Will Smith puts in a magnetic performance as a slave fighting for freedom in Antoine Fuqua’s 1860s-set drama


Source: Apple TV+


Dir: Antoine Fuqua. US. 2022. 132mins

A harrowing true-life tale of survival, Emancipation is propelled by Will Smith’s anguished, sinewy performance as an escaped slave determined to find freedom for himself and his family in the 1860s. Crafting a chase picture that evolves into a war film, director Antoine Fuqua gives this historical epic a grim grandeur – successfully, for the most part, balancing the story’s action elements with a sober examination of the American South’s racist past. It’s a bleakly compelling, sometimes stirring experience, the melodramatic trappings offset by the impassioned execution. 

Emancipation drags us through hell, its star’s magnetic presence our guide across an unforgiving landscape

Apple TV+ will release Emancipation in US theatres starting December 2; the global rollout on its streaming service begins the following Friday. Expect much of the conversation around the film to focus on Smith, a beloved star whose reputation was badly tarnished by his outburst at this year’s Academy Awards, where he struck presenter Chris Rock over a joke directed at Smith’s wife Jada Pinkett Smith. That scandal may temper audiences’ enthusiasm for seeing what would regardless be a brutal portrait of slavery, but positive reviews might at least encourage fans to seek out this sturdy drama.

Based on an actual slave who was known colloquially as “Whipped Peter” because of a photo taken of his horribly scarred back — the product of his vicious owner lashing him incessantly — Emancipation stars Smith as Peter, a god-fearing Louisiana man trying to keep his wife Dodienne (Charmaine Bingwa) and their young children safe as they live out their days on a plantation. Soon separated from his family and forced to work in gruelling conditions, Peter manages to run away, pursued by the pitiless bounty hunter Fassel (Ben Foster). Peter will have to navigate dangerous swamps if he wants to stay alive.

Smith has made a career out of playing inspirational true-life figures, winning an Oscar for his portrayal of Richard Williams in King Richard. But although Peter is no doubt an admirable, resilient individual, the actor largely resists simplistic heroic moments to instead portray this enslaved man as desperate and focused, his entire being dedicated to eluding capture and finding US soldiers, who are battling the Confederacy in the Civil War and will grant him his freedom. Peter may be deeply spiritual, but he’s not afraid to strike those who would put him in chains, and there’s a refreshing primal rage to Smith’s performance.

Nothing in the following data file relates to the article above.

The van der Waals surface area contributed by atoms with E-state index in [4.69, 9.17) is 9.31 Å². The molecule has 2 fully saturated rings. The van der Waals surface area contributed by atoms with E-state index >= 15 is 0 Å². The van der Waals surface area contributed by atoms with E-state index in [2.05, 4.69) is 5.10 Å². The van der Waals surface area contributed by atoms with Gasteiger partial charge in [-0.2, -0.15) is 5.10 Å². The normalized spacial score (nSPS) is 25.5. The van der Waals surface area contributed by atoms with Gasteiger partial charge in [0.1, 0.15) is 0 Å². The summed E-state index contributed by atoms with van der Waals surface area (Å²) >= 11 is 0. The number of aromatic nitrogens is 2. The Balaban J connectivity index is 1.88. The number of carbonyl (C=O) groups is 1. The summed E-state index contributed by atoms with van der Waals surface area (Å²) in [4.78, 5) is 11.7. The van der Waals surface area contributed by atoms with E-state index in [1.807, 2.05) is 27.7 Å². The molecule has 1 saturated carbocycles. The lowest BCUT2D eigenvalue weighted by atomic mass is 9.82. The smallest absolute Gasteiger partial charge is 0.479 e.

Working with Oscar-winning cinematographer Robert Richardson, Fuqua (Training Day) shoots Emancipation in severely desaturated colours, the images often charcoal grey as if the whole world is covered in soot. The effect replicates the monotone of primitive photography, but it also gives Peter’s odyssey a nightmarish quality; especially when he braves everything from alligator attacks to close calls with Fassel and his men. The inherently episodic nature of William N. Collage’s screenplay practically guarantees that some passages will be stronger than others, but Emancipation gains force as Peter gets closer to possible salvation. 

Although slavery’s barbarity and moral stain are never far from Emancipation’s mind, this is more accurately characterised as an action film; albeit one that eschews the flashy pyrotechnics of big-budget blockbusters. Still, Fuqua’s set pieces are gripping, and although his use of what appear to be drone shots can prove distracting and gimmicky, the battle of wills between Peter and Fassel gives the story sufficient urgency. To be sure, Foster has portrayed his share of dastardly foes, so while his work here isn’t especially revelatory, it can’t be denied that he continues to have a gift for exuding corrosive evil. 

Fuqua unveils what might be considered a bit of a surprise in the picture’s final third, which finds Smith’s hunted, haunted character literally taking up arms against his enemies. If Emancipation’s earlier scenes of desolate woods and menacing swamps weren’t enough, Fuqua then switches gears, delivering battle scenes that, although fairly standard, have a gut-punch intensity because of everything Peter has endured.

Bingwa doesn’t have much to do as his one-dimensionally saintly wife, who we see in a few cutaways over the course of the film, but Smith’s pained expression and cold-steel eyes suggest the fire within this exhausted man to somehow get back to her and his children. Emancipation drags us through hell with him, its star’s magnetic presence our guide across an unforgiving landscape.

Production company: Westbrook Studios

Worldwide distribution: Apple TV+

Producers: Joey McFarland, Todd Black, Will Smith, Jon Mone

Screenplay: William N. Collage

Cinematography: Robert Richardson

Production design: Naomi Shohan

Editing: Conrad Buff

Music: Marcelo Zarvos

Main cast: Will Smith, Ben Foster, Mustafa Shakir, Gilbert Owuor, Michael Luwoye, Charmaine Bingwa